4 responses so far

NIH Appoints NIAAA Director, Closes Circle on Merger

Oct 31 2013 Published by under Alcohol, Drug Abuse Science

As you are aware, the National Institute on Alcohol Abuse and Alcoholism has been under the care of an Acting Director for years now as the attempt to merge the NIAAA with NIDA moved along before ultimately being axed by Francis Collins.

A Press Release today announces a new permanent Director has been appointed:

National Institutes of Health Director Francis S. Collins, M.D., Ph.D., announced today the selection of George F. Koob, Ph.D., as Director of the National Institute on Alcohol Abuse and Alcoholism. Dr. Koob is expected to join the NIH in January 2014.

“With his distinguished reputation and vision, I am confident that George will encourage innovative ideas in the basic neurobiology of addiction, and will be dedicated to bridging the gap between our understanding of alcohol abuse, alcoholism, and addiction and developing new, targeted treatments,” said Collins.

As NIAAA director, Dr. Koob will oversee the institute’s $458 million budget, which primarily funds alcohol-related research in a wide range of scientific areas including genetics, neuroscience, epidemiology, prevention, and treatment. The institute also coordinates and collaborates with other research institutes and federal programs on alcohol-related issues and national, state, and local institutions, organizations, agencies, and programs engaged in alcohol-related work.

Dr. Koob comes to the NIH from The Scripps Research Institute, California Campus, where he is Chairman, Committee on the Neurobiology of Addictive Disorders, and Director, Alcohol Research Center. He earned his Ph.D. in Behavioral Physiology at Johns Hopkins University.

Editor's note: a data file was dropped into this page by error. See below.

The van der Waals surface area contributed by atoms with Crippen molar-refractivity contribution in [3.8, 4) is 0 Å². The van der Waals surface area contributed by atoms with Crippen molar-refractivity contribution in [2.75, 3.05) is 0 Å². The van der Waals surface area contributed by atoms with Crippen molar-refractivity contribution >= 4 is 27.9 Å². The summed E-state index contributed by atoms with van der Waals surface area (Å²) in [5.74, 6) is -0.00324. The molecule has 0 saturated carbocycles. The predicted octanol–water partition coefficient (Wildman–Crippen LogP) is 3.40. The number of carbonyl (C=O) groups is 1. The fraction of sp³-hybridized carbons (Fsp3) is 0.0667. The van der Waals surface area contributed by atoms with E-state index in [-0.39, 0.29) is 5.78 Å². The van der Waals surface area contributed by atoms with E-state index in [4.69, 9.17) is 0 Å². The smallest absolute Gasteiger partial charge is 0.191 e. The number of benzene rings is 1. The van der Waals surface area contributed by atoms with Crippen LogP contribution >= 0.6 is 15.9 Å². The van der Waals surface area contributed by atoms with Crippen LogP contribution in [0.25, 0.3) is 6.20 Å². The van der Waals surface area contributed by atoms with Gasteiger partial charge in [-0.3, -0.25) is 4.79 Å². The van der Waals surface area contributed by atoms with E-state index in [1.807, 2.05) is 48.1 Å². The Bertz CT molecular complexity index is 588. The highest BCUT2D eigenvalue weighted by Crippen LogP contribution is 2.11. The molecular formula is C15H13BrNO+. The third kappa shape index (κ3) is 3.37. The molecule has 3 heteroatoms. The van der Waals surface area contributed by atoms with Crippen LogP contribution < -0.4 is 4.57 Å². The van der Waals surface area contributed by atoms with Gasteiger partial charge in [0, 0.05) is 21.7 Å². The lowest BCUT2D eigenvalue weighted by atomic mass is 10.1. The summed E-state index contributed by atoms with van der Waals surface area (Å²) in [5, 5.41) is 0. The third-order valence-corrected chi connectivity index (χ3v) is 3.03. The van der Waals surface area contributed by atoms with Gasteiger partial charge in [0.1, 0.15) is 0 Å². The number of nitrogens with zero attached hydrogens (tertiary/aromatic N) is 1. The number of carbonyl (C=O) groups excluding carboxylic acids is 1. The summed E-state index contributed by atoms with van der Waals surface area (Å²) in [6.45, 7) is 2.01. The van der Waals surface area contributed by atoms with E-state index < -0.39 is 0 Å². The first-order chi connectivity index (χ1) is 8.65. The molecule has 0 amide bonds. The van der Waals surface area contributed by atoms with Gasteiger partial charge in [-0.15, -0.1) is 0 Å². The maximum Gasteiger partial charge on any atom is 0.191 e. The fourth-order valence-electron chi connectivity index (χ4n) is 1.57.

Dr. Koob’s early research interests were directed at the neurobiology of emotion, with a focus on the theoretical constructs of reward and stress. His contributions have led to the understanding of the anatomical connections of emotional systems and the neurochemistry of emotional function. Dr. Koob also is one of the world’s authorities on alcohol and drug addiction. He has contributed to the understanding of the neurocircuitry associated with the acute reinforcing effects of drugs of abuse and more recently on the neuroadaptations of these reward circuits associated with the transition to dependence.

A quick search of PubMed pulls up some 650 articles including many reviews staking out his "dark side of addiction" orientation to substance dependence.

His wikipedia page indicates that Dr. Koob is on the ISI Highly Cited list and a quick trip to Web of Knowledge shows an h-index of 123.

I think this selection by the NIH indicates a degree of seriousness in the recent RFAs and Supplements designed to advance the"functional integration" of research on alcohol and other drugs. While Koob has had a very substantial amount of work in alcohol over the past years, he has also maintained programs with psychomotor stimulants and opioids.

So any investigators* who were a little suspicious that this "functional integration" stuff was just to soothe feelings over all the wasted time, money and stress of the attempted merger have to walk that cynicism back a bit. The NIH could have easily appointed a pure alcohol type of researcher, even an alcoholism clinician. But the choice of a pre-clinical scientist who has research feet planted across many different substances of abuse sends the signal that there is meat behind the idea of integration.

*I'll raise my hand on that one.

8 responses so far

Beverage industry is not enthusiastic about merging NIAAA with NIDA